Here's a better way to think of it: While a counseling session may drain your energy that day, delaying counseling may drain your energy every day if you...


* Continue to deal with fixable problems


* Develop preventable problems


* Keep unpleasant emotions bottled up



Just because you can get through without the assistance of a social worker doesn't mean you should.


What are the upsides of seeing a social worker?


The overriding benefits include helping you...


* Make difficult medical decisions in keeping with your values


* Adjust to losses and unwanted changes as quickly as possible


* Grieve losses, while protecting your loved ones from the brunt of your sadness



In addition to providing one-on-one counseling, social workers can link you to a variety of support groups, as well as to local services that may be able to help you with transportation, financial concerns, and supporting your children through the changes at home.


What if you had an unpleasant counseling experience in the past?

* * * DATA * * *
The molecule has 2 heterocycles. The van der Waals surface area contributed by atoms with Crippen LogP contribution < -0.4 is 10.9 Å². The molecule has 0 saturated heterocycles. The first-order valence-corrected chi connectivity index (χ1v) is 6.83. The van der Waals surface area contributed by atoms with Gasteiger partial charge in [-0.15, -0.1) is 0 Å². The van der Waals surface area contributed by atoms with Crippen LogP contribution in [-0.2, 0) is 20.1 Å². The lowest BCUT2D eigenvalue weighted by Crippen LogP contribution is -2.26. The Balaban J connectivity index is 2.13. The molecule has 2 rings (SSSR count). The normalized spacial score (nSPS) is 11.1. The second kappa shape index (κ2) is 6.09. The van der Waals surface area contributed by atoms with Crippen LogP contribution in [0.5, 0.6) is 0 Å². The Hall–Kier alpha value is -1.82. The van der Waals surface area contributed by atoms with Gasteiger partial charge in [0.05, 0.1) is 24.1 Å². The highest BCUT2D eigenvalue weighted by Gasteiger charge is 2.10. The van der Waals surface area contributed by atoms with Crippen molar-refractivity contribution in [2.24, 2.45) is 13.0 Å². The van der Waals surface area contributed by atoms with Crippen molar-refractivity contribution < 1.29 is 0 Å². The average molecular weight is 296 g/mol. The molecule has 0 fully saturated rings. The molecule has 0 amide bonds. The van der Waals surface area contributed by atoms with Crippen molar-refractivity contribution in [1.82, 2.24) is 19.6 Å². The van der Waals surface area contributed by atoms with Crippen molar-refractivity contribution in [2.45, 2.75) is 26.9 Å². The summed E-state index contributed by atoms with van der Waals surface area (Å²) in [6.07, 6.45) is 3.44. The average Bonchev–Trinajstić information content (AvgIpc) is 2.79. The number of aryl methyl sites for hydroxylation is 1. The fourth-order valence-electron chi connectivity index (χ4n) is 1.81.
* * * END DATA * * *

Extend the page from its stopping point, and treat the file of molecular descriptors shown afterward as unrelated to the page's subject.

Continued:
You and your circumstances are different today than they were in the past. And you won't be working with the same counselor.


If you pursue counseling with a social worker, ideally your personalities and styles will "click" at the first meeting. As with any new relationship, sometimes the chemistry isn't great. If that happens, we are happy to refer you to a different social worker. Or, before switching, you can try one more visit to see if the relationship might work well for you after all.


What now?


* Keep us updated about how things are going at home and at work/school.


* Keep in mind that social workers are available to share their experience and expertise.


* Contact us if you have any difficulties connecting with a social worker or getting an appointment.



Cancer is a challenging disease. Support services may help you get good care and live as fully as possible today, tomorrow, and every day.